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Today's News

  • Top talent needed

    Now that we are in a period of nearly full employment, people have many job choices. The days of taking any job you can get and hanging on for dear life are over. Managers, executives and everyday employees can choose to join an organization or not. They expect that in addition to their paycheck, they have a right to expect good treatment in the forms of recognition for good work, a reasonable work schedule and respect from managers and others. Many will ask about the values of the organization as well as its goals.

  • Evergreen girls lacrosse defeats Conifer

    LAKEWOOD — Evergreen girls lacrosse is having itself a great year.

    Not only is the team much improved from last year with a slew of youth talent, but it’s defeated teams it couldn’t have dreamed of a season ago.

    Those performances, along with an 11-7 decision over Conifer at Trailblazer Stadium on May 2, helped them get tantalizingly close to earning a spot in the state tournament.

    But no cigar.

  • ‘Pay no attention to the man behind the curtain’

    Last week we took a look at the circus as an appropriate analogy for the manipulation by the national media ringmasters of four rings of infotainment. Interestingly enough, there is also perhaps another similarity that merits inspection.

  • Educators, parents rally for more funding

    The teachers are not all right — they’re mad as hell about education funding, and they want legislators to do something about it.
    On Thursday and Friday, thousands of educators and other supporters from more than a dozen school districts across the state — including Jeffco and Clear Creek — descended upon the state Capitol in hopes of sending a clear message to lawmakers about how they feel about teacher compensation and school funding in Colorado.

  • The daily circus

    Sometimes the apparent absurdities of our national politics simply defy explanation. In an attempt to impart some sanity, it appears to me that the best analogy may well be that of a circus.
    Traditionally, our most popular circuses have featured compelling ringmasters directing the audience’s attention to the ever-changing entertainment in one of three rings. Today we have the national media as self-serving ringmasters directing the public’s attention to what they deem as the story of the moment, the issue or issues that best serve their anti-Trump agenda.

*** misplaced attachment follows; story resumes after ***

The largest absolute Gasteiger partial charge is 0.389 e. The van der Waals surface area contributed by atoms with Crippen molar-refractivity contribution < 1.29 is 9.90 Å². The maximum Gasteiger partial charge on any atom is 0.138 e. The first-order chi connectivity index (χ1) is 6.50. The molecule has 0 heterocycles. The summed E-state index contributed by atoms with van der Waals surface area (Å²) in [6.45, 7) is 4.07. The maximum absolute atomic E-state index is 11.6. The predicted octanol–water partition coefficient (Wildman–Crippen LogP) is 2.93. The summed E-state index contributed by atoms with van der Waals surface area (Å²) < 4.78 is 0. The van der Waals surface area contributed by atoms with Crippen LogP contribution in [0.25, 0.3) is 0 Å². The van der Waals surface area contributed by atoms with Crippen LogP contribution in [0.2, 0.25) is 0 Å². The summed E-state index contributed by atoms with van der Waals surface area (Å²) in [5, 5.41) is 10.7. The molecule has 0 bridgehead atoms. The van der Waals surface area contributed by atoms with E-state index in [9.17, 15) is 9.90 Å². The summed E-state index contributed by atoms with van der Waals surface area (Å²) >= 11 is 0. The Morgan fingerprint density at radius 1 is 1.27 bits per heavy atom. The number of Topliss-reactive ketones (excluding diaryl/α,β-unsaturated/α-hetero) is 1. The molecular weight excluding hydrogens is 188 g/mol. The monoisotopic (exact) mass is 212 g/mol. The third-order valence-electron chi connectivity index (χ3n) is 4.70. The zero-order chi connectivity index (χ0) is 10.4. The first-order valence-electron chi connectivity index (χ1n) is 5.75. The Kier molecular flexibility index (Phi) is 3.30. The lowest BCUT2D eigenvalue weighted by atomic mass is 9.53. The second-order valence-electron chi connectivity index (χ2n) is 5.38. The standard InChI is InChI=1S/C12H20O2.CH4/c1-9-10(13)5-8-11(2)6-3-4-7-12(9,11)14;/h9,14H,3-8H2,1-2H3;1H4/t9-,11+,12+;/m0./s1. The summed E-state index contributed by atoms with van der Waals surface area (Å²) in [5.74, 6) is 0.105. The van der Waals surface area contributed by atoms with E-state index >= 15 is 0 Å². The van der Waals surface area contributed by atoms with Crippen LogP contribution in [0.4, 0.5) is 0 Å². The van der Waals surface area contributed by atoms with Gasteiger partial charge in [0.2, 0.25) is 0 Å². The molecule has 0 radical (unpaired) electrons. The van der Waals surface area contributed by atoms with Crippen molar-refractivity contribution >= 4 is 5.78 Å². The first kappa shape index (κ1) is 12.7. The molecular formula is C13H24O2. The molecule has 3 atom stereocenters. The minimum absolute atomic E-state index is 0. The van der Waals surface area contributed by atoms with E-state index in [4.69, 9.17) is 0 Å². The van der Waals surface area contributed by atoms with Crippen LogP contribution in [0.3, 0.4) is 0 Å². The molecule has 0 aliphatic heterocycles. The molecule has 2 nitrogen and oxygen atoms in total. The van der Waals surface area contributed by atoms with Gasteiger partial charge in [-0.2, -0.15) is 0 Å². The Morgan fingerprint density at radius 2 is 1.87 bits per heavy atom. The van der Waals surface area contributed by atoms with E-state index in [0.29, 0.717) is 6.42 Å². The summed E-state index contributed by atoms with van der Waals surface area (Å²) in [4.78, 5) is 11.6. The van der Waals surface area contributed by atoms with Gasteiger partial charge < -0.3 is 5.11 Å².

• Gratitude for family, friends, life

    On the day before Easter, my daughters Alex and Bekah and I had stopped on the hill above Mid-Vail to discuss our final run of the day. The next thing I remember was emergency room personnel in the Vail hospital discussing whether I should be taken to Denver Health by ambulance or by helicopter.
    My daughters later told me that I had hit a patch of ice and taken a fall that had broken my helmet (which, thankfully, I was wearing) and my bindings and left me bleeding profusely from my face.

  • Sheriff's Calls

    Sanitized for your protection

  • Evergreen man sentenced for violation of endangered species act

    Paul Ross Jackson, 63, of Evergreen, pleaded guilty on April 24 to violating the Endangered Species Act and was immediately sentenced to pay the maximum fine of $25,000 by U.S. Magistrate Judge Scott T. Varholak.
    According to a release from the U.S. attorney’s office, the defendant violated Zimbabwe’s Parks and Wild Life Act when he shot and killed an African elephant inside Gonarezhou National Park in the spring of 2015.

  • ‘Mattress’ promises lots of laughs

    If you’re in the mood to laugh, then StageDoor Theatre’s “Once Upon a Mattress” is for you.

    The show is being performed by the theater’s middle school company, and director Kris Sage calls the group of 25 actors really good.

    “I’m extremely biased,” said Sage, who also is the vocal music and drama teacher at West Jefferson Middle School. “They have worked their tails off.”

  • It’s a dirty job and someone’s gotta do it

    Second-graders at Rocky Mountain Academy of Evergreen fanned out through Elk Meadow on Thursday to pick up trash and other items they found that are bad for the environment.

    Armed with large bags and trash grabbers, they called out when they found something to be picked up — and most of it was dog poop.

    The youngsters understood that it was important to pick up all forms of trash “so grass doesn’t stop growing,” second-grader Mateo Goodheart explained.